Immerse the clams in a bowl of cold water, drain and repeat a few times to rid of any residual sand. Coat the bottom of a pot with the olive oil, cut the bacon into ribbons, and cook over medium heat until just brown. Remove the bacon and let rest on paper towels to absorb excess oil. Place the Spicy Heirloom Pasta Sauce in the pot and stir into the oil, cook for a few minutes over medium heat, then fold in the clams, the rapini, and the water or stock, raise the heat to high, and cover. Cook until all the clams have opened, discarding any that remain tight lipped. Gently toss the mixture together, and spoon into bowls, being sure to get plenty of the spicy broth. Drizzle with a swirl of the oil and a twist of fleur se sel.

— serves 2 as a main course, 4 as a starter

This lovely vegetable dish accented with a kick of spicy sauce and Parmesan makes a
perfect accompaniment to pork and poultry.

1 Squash (butternut or another heirloom variety, about 1 to 1.5lbs
1 small yellow or red onion, chopped
1/2 cup (or more to suit your taste) ORGANIC SPICY HEIRLOOM PASTA SAUCE
2 tablespoons plus a drizzle of TWIN SISTERS EXTRA VIRGIN OLIVE OIL

1/4 cup grated Parmesan

Preheat oven to 325°
Cut the squash in half and remove the seeds. Slice the squash into wedges, leaving on the skin. Place the squash skin-side down on a roasting sheet. Drizzle with the oil and salt and roast until soft enough to pierce with a fork—about 30 to 45 minutes depending on the size of the squash. About ten minutes before the squash has finished roasting, warm the sauce over low-to-medium heat. Remove the sheet from the oven, spoon the sauce over the squash, and dust with Parmesan. Return to oven, and continue roasting for approximately 10 minutes more, until it all melds together. Remove from the oven, plate, and drizzle over a bit more olive oil and Parmesan.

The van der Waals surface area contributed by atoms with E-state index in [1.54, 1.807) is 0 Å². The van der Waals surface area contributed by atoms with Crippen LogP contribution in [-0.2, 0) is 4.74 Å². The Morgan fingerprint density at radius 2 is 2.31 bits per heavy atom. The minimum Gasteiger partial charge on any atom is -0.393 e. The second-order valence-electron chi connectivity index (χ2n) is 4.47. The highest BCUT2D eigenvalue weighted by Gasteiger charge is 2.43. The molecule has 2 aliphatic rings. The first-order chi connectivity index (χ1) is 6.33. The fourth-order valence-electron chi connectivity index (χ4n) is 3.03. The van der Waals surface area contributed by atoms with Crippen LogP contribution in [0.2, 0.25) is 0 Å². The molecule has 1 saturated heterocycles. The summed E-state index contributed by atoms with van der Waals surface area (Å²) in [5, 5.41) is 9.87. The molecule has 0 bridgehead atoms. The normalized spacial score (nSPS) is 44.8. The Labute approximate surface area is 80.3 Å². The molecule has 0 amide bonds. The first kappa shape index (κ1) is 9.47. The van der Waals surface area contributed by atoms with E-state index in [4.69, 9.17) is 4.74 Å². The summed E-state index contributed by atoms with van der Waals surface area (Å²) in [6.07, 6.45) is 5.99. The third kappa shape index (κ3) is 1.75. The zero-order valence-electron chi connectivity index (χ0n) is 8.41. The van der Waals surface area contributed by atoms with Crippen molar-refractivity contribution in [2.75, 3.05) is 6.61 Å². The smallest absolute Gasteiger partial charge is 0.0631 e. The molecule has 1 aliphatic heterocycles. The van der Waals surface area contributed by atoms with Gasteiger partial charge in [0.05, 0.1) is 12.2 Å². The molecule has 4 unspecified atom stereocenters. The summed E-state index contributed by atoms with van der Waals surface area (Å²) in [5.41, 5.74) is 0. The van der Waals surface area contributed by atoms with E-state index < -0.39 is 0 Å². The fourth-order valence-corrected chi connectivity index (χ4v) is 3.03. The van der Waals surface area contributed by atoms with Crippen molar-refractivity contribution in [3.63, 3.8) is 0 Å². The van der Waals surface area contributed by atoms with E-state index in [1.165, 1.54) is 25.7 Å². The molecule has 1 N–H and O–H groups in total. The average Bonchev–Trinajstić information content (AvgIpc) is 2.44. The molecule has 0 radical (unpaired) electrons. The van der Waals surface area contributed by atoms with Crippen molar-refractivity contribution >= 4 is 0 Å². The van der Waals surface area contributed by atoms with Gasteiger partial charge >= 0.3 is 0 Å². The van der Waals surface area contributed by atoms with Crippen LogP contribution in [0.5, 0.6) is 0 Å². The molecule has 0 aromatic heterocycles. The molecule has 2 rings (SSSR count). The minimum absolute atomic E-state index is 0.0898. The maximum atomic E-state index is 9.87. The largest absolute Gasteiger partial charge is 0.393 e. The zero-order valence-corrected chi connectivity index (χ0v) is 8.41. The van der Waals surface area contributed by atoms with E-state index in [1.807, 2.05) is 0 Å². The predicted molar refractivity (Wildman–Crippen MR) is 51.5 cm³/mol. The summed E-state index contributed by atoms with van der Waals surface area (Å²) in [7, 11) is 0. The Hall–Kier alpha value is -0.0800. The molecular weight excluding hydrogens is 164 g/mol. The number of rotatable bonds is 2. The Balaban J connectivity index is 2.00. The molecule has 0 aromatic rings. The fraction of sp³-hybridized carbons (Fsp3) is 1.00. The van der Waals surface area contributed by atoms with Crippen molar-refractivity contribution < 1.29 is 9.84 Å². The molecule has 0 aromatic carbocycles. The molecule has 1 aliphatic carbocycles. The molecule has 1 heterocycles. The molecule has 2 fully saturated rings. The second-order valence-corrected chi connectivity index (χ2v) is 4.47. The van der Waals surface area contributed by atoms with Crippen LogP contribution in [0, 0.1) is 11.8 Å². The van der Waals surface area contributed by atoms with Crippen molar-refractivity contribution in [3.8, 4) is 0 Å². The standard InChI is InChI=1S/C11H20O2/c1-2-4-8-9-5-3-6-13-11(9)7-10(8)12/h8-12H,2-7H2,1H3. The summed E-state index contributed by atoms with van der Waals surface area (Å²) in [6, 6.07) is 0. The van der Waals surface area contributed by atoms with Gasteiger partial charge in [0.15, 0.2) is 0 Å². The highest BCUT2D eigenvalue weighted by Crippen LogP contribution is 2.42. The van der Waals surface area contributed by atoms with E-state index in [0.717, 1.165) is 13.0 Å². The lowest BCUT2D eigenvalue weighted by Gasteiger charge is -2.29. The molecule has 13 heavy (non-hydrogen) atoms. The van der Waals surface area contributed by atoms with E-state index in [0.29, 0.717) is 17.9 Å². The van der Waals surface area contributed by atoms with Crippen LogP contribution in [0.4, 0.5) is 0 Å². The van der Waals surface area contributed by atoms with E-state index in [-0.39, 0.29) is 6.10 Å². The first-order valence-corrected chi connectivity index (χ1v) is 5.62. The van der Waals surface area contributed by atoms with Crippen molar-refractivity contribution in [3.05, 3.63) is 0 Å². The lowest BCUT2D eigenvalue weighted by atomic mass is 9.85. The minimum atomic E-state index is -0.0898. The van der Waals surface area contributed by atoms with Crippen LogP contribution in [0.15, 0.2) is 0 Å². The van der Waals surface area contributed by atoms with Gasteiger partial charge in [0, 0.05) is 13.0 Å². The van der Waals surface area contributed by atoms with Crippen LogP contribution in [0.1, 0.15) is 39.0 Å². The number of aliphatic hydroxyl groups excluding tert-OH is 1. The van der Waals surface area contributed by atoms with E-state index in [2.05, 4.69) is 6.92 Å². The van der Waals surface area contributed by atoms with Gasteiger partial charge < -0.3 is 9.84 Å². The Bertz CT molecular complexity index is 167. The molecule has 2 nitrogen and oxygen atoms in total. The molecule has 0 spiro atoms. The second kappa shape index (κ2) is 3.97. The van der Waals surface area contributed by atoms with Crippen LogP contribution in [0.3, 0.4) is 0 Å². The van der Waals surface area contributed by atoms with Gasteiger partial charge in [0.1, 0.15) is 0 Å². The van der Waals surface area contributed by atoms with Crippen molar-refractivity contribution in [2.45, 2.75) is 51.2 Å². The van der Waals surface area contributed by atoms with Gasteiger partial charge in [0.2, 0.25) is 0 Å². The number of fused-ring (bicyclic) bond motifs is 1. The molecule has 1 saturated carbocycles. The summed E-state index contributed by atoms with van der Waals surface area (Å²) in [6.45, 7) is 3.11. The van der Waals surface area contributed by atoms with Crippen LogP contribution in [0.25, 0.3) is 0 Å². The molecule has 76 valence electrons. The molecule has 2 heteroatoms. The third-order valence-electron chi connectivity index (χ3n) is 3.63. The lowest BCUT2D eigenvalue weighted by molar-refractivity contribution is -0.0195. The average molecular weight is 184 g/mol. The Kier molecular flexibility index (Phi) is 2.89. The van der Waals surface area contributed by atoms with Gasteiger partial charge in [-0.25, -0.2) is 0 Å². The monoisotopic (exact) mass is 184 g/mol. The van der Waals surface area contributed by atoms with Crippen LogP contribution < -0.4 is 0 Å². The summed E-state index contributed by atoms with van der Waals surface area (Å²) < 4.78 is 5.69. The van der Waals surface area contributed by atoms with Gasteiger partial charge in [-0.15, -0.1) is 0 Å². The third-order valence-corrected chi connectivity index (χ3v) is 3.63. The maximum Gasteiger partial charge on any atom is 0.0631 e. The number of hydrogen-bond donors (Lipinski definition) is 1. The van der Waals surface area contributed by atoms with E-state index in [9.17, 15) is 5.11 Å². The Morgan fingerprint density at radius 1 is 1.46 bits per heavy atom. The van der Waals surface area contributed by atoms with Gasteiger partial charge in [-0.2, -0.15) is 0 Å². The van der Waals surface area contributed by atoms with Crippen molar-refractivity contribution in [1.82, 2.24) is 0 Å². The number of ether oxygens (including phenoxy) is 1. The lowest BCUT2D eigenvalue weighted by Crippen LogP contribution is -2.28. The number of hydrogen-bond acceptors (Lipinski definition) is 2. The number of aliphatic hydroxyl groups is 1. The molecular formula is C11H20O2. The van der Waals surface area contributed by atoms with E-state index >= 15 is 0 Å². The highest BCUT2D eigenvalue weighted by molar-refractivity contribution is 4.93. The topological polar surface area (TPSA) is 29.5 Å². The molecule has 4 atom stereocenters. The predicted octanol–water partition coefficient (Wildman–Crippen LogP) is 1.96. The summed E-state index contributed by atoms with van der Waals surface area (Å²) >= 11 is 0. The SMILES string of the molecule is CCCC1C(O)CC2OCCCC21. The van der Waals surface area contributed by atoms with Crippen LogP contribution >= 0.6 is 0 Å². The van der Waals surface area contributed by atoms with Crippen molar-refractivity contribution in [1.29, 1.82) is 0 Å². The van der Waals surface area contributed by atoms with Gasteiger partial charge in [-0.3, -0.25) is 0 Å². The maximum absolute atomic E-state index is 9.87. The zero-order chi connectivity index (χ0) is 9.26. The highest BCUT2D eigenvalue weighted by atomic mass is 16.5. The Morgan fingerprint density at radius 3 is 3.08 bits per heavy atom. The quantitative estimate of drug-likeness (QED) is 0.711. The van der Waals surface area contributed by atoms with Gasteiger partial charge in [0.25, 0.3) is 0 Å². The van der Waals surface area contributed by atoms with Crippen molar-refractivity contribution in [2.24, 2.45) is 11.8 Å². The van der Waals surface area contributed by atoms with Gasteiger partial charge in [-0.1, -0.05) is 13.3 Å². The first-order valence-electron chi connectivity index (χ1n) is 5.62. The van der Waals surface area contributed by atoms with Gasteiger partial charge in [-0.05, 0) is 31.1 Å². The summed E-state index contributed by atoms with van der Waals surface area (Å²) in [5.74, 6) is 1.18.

— serves 4 to 6 as a side dish depending on the size of the squash


Hailing from the western hillside of the Napa Valley, our Epstein Family Estate Extra Virgin Olive Oil is sourced from a small family farm inspired by Frances Mayes, “Under the Tuscan Sun”.

A rare Napa Valley single Spanish varietal—Manzanillo—this is a bolder style oil, offering aromas of black pepper and wind swept grasses, with hints of lemon and fennel. Its rich mouthfeel is pungent and peppery, and makes for a beautiful finishing oil.

As an homage to the passing of summer, we have selected two recipes this oil complements beautifully, drawing out and balancing flavors. One is a classic caprese salad; the other is a simple dish of grilled sardines that we like to serve with a salad of butter lettuce and avocado.

All recipes make 4 servings
Caprese Salad
While this classic epitomizes the Italian spirit of keeping things simple by focusing on the ingredients, it is the quality of the ingredients that spells the difference between something good…and something truly sublime.

Note: While this salad normally calls for ground black pepper, we’ve omitted it here to allow the peppery nature of the oil to shine through.

1 lb. fresh cow or buffalo mozzarella (sliced ¼-inch thick)
1 lb. mixed tomatoes (sliced ¼-inch thick, cherries left whole or sliced in half)
1 sprig basil or a drizzle of our Basil Extra Virgin Olive Oil
Epstein Family Estate extra virgin olive oil
Fleur de sel

Arrange the mozzarella and tomato slices on a plate, in an overlapping pattern: tomato, mozzarella, etc. Using kitchen scissors, cut several basil leaves in irregular sections right over the salad. Drizzle down the center with a healthy glug of the olive oil—but don’t overdo it! Finish with a sprinkle of fleur de sel.

Grilled Sardines
8 fresh sardines
1 lemon
1 teaspoon paprika
1 small sprig cilantro
1 shallot
Grey sea salt

Gut and clean the sardines, rub off any stray scales, rinse under cold water, pat dry, and place in a shallow bowl. Zest the lemon, set the zest aside, cut the lemon in half and squeeze out the juice. Drizzle the lemon juice over the sardines, sprinkle them with the paprika, and slather all together.

Chop the cilantro and place in small bowl. Mince the shallot and zest and toss with the cilantro.

Grill the sardines over hardwood, mesquite, or a gas grill, or place under the broiler, approximately three to four minutes on each side or until golden brown.

Plate the sardines, top with the cilantro gremolata, give the whole thing a healthy drizzle of Epstein Family Estate Extra Virgin Olive Oil, and crumble on grey sea salt to finish.

Butter Lettuce and Avocado Salad
1 head of nice leafy butter lettuce
1 avocado
1 shallot